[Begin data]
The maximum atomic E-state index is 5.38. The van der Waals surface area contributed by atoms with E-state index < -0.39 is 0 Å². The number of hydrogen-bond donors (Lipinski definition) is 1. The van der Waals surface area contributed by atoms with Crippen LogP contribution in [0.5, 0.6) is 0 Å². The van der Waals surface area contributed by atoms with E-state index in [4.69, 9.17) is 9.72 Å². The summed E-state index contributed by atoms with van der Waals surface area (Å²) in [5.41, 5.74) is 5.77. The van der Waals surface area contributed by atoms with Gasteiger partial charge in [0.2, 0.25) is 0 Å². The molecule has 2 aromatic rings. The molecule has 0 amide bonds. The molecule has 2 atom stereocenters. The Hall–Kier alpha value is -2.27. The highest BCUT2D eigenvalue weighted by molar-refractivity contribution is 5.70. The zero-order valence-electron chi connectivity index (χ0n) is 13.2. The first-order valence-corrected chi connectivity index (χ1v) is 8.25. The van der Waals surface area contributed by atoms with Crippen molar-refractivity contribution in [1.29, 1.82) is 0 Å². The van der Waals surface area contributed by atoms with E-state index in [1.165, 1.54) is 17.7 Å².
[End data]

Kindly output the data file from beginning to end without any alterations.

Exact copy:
The maximum atomic E-state index is 5.38. The van der Waals surface area contributed by atoms with E-state index < -0.39 is 0 Å². The number of hydrogen-bond donors (Lipinski definition) is 1. The van der Waals surface area contributed by atoms with Crippen LogP contribution in [0.5, 0.6) is 0 Å². The van der Waals surface area contributed by atoms with E-state index in [4.69, 9.17) is 9.72 Å². The summed E-state index contributed by atoms with van der Waals surface area (Å²) in [5.41, 5.74) is 5.77. The van der Waals surface area contributed by atoms with Gasteiger partial charge in [0.2, 0.25) is 0 Å². The molecule has 2 aromatic rings. The molecule has 0 amide bonds. The molecule has 2 atom stereocenters. The Hall–Kier alpha value is -2.27. The highest BCUT2D eigenvalue weighted by molar-refractivity contribution is 5.70. The zero-order valence-electron chi connectivity index (χ0n) is 13.2. The first-order valence-corrected chi connectivity index (χ1v) is 8.25. The van der Waals surface area contributed by atoms with Crippen molar-refractivity contribution in [1.29, 1.82) is 0 Å². The van der Waals surface area contributed by atoms with E-state index in [1.165, 1.54) is 17.7 Å².